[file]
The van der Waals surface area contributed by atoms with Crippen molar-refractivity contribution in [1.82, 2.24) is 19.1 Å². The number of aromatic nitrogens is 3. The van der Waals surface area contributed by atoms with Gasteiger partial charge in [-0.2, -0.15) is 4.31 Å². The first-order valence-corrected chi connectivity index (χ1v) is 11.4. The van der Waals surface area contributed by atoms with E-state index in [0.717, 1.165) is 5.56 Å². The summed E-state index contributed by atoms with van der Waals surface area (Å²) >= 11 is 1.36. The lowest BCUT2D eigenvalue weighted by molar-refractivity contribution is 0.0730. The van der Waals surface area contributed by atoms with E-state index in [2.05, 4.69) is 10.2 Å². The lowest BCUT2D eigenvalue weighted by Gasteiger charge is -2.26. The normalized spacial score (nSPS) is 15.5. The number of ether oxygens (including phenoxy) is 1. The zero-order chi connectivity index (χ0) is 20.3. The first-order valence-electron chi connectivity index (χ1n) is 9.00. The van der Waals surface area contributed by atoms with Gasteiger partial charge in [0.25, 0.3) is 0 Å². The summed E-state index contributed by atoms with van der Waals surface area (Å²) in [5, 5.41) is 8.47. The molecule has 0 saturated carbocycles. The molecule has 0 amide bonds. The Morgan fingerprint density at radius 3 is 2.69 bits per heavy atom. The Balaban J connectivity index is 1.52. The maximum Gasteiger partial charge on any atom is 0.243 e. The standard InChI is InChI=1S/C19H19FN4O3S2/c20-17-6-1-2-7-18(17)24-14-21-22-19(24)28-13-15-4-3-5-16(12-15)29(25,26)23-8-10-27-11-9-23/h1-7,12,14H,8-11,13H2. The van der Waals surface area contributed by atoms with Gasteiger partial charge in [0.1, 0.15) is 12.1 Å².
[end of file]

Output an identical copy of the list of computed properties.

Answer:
The van der Waals surface area contributed by atoms with Crippen molar-refractivity contribution in [1.82, 2.24) is 19.1 Å². The number of aromatic nitrogens is 3. The van der Waals surface area contributed by atoms with Gasteiger partial charge in [-0.2, -0.15) is 4.31 Å². The first-order valence-corrected chi connectivity index (χ1v) is 11.4. The van der Waals surface area contributed by atoms with E-state index in [0.717, 1.165) is 5.56 Å². The summed E-state index contributed by atoms with van der Waals surface area (Å²) >= 11 is 1.36. The lowest BCUT2D eigenvalue weighted by molar-refractivity contribution is 0.0730. The van der Waals surface area contributed by atoms with E-state index in [2.05, 4.69) is 10.2 Å². The lowest BCUT2D eigenvalue weighted by Gasteiger charge is -2.26. The normalized spacial score (nSPS) is 15.5. The number of ether oxygens (including phenoxy) is 1. The zero-order chi connectivity index (χ0) is 20.3. The first-order valence-electron chi connectivity index (χ1n) is 9.00. The van der Waals surface area contributed by atoms with Gasteiger partial charge in [0.25, 0.3) is 0 Å². The summed E-state index contributed by atoms with van der Waals surface area (Å²) in [5, 5.41) is 8.47. The molecule has 0 saturated carbocycles. The molecule has 0 amide bonds. The Morgan fingerprint density at radius 3 is 2.69 bits per heavy atom. The Balaban J connectivity index is 1.52. The maximum Gasteiger partial charge on any atom is 0.243 e. The standard InChI is InChI=1S/C19H19FN4O3S2/c20-17-6-1-2-7-18(17)24-14-21-22-19(24)28-13-15-4-3-5-16(12-15)29(25,26)23-8-10-27-11-9-23/h1-7,12,14H,8-11,13H2. The van der Waals surface area contributed by atoms with Gasteiger partial charge in [0.1, 0.15) is 12.1 Å².